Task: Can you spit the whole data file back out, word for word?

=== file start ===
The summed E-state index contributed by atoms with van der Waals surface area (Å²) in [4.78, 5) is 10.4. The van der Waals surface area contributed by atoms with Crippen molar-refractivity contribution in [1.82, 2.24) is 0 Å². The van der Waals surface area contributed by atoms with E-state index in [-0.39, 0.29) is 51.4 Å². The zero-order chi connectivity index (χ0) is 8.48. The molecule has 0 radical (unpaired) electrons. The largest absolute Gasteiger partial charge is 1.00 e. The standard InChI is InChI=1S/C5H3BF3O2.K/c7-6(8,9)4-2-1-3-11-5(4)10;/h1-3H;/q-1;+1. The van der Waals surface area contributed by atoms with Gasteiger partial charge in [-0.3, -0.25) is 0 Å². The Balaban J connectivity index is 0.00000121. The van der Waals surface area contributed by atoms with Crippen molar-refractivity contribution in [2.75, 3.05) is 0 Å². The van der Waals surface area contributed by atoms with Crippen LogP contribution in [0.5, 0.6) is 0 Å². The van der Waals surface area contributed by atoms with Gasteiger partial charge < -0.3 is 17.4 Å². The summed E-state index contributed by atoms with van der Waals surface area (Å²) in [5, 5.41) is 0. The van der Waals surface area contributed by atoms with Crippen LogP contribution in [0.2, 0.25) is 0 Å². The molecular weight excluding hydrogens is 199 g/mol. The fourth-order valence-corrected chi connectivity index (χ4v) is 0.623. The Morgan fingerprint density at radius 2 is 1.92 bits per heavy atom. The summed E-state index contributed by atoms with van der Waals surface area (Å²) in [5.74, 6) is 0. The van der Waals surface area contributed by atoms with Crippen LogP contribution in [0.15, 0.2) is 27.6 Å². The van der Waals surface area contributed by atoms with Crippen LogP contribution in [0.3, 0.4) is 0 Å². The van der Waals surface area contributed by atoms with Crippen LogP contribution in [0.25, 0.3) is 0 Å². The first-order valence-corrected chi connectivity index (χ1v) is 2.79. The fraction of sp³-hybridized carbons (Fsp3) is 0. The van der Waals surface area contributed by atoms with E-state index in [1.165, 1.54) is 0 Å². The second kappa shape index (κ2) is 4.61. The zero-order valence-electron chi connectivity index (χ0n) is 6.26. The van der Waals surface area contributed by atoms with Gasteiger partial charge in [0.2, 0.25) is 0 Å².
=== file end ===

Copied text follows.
The summed E-state index contributed by atoms with van der Waals surface area (Å²) in [4.78, 5) is 10.4. The van der Waals surface area contributed by atoms with Crippen molar-refractivity contribution in [1.82, 2.24) is 0 Å². The van der Waals surface area contributed by atoms with E-state index in [-0.39, 0.29) is 51.4 Å². The zero-order chi connectivity index (χ0) is 8.48. The molecule has 0 radical (unpaired) electrons. The largest absolute Gasteiger partial charge is 1.00 e. The standard InChI is InChI=1S/C5H3BF3O2.K/c7-6(8,9)4-2-1-3-11-5(4)10;/h1-3H;/q-1;+1. The van der Waals surface area contributed by atoms with Gasteiger partial charge in [-0.3, -0.25) is 0 Å². The Balaban J connectivity index is 0.00000121. The van der Waals surface area contributed by atoms with Crippen molar-refractivity contribution in [2.75, 3.05) is 0 Å². The van der Waals surface area contributed by atoms with Crippen LogP contribution in [0.5, 0.6) is 0 Å². The van der Waals surface area contributed by atoms with Gasteiger partial charge < -0.3 is 17.4 Å². The summed E-state index contributed by atoms with van der Waals surface area (Å²) in [5, 5.41) is 0. The van der Waals surface area contributed by atoms with Crippen LogP contribution in [0.2, 0.25) is 0 Å². The molecular weight excluding hydrogens is 199 g/mol. The fourth-order valence-corrected chi connectivity index (χ4v) is 0.623. The Morgan fingerprint density at radius 2 is 1.92 bits per heavy atom. The summed E-state index contributed by atoms with van der Waals surface area (Å²) in [5.74, 6) is 0. The van der Waals surface area contributed by atoms with Crippen LogP contribution in [0.15, 0.2) is 27.6 Å². The van der Waals surface area contributed by atoms with Crippen LogP contribution in [0.3, 0.4) is 0 Å². The van der Waals surface area contributed by atoms with Crippen LogP contribution in [0.25, 0.3) is 0 Å². The first-order valence-corrected chi connectivity index (χ1v) is 2.79. The fraction of sp³-hybridized carbons (Fsp3) is 0. The van der Waals surface area contributed by atoms with E-state index in [1.165, 1.54) is 0 Å². The second kappa shape index (κ2) is 4.61. The zero-order valence-electron chi connectivity index (χ0n) is 6.26. The van der Waals surface area contributed by atoms with Gasteiger partial charge in [0.2, 0.25) is 0 Å².